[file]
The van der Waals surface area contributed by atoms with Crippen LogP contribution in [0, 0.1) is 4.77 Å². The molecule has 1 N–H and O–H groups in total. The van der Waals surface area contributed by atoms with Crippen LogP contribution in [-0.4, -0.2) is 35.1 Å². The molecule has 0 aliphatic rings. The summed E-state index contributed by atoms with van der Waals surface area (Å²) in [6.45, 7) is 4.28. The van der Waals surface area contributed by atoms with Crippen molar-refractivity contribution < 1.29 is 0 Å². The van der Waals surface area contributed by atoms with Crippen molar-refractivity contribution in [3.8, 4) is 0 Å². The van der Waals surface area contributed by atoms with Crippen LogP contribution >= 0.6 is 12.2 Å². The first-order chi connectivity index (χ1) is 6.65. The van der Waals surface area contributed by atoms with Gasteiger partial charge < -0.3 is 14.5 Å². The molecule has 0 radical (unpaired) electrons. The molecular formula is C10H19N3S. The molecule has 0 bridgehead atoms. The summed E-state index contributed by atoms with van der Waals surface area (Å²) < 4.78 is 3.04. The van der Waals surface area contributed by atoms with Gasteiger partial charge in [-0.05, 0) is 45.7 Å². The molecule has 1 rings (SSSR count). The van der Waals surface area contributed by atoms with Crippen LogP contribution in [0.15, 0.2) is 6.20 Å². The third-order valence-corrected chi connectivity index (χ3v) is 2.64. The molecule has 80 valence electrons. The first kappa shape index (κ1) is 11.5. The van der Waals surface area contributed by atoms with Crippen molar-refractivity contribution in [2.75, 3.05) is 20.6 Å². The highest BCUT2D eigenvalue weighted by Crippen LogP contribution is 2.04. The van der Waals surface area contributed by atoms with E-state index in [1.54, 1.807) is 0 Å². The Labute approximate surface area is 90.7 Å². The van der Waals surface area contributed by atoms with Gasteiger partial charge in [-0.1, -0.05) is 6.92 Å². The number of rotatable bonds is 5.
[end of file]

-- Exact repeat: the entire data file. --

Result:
The van der Waals surface area contributed by atoms with Crippen LogP contribution in [0, 0.1) is 4.77 Å². The molecule has 1 N–H and O–H groups in total. The van der Waals surface area contributed by atoms with Crippen LogP contribution in [-0.4, -0.2) is 35.1 Å². The molecule has 0 aliphatic rings. The summed E-state index contributed by atoms with van der Waals surface area (Å²) in [6.45, 7) is 4.28. The van der Waals surface area contributed by atoms with Crippen molar-refractivity contribution < 1.29 is 0 Å². The van der Waals surface area contributed by atoms with Crippen molar-refractivity contribution in [3.8, 4) is 0 Å². The van der Waals surface area contributed by atoms with Crippen LogP contribution >= 0.6 is 12.2 Å². The first-order chi connectivity index (χ1) is 6.65. The van der Waals surface area contributed by atoms with Gasteiger partial charge < -0.3 is 14.5 Å². The molecule has 0 radical (unpaired) electrons. The molecular formula is C10H19N3S. The molecule has 0 bridgehead atoms. The summed E-state index contributed by atoms with van der Waals surface area (Å²) < 4.78 is 3.04. The van der Waals surface area contributed by atoms with Gasteiger partial charge in [-0.05, 0) is 45.7 Å². The molecule has 1 rings (SSSR count). The van der Waals surface area contributed by atoms with Crippen LogP contribution in [0.15, 0.2) is 6.20 Å². The third-order valence-corrected chi connectivity index (χ3v) is 2.64. The molecule has 80 valence electrons. The first kappa shape index (κ1) is 11.5. The van der Waals surface area contributed by atoms with Crippen molar-refractivity contribution in [2.75, 3.05) is 20.6 Å². The highest BCUT2D eigenvalue weighted by Crippen LogP contribution is 2.04. The van der Waals surface area contributed by atoms with E-state index in [1.54, 1.807) is 0 Å². The Labute approximate surface area is 90.7 Å². The van der Waals surface area contributed by atoms with Gasteiger partial charge in [-0.1, -0.05) is 6.92 Å². The number of rotatable bonds is 5.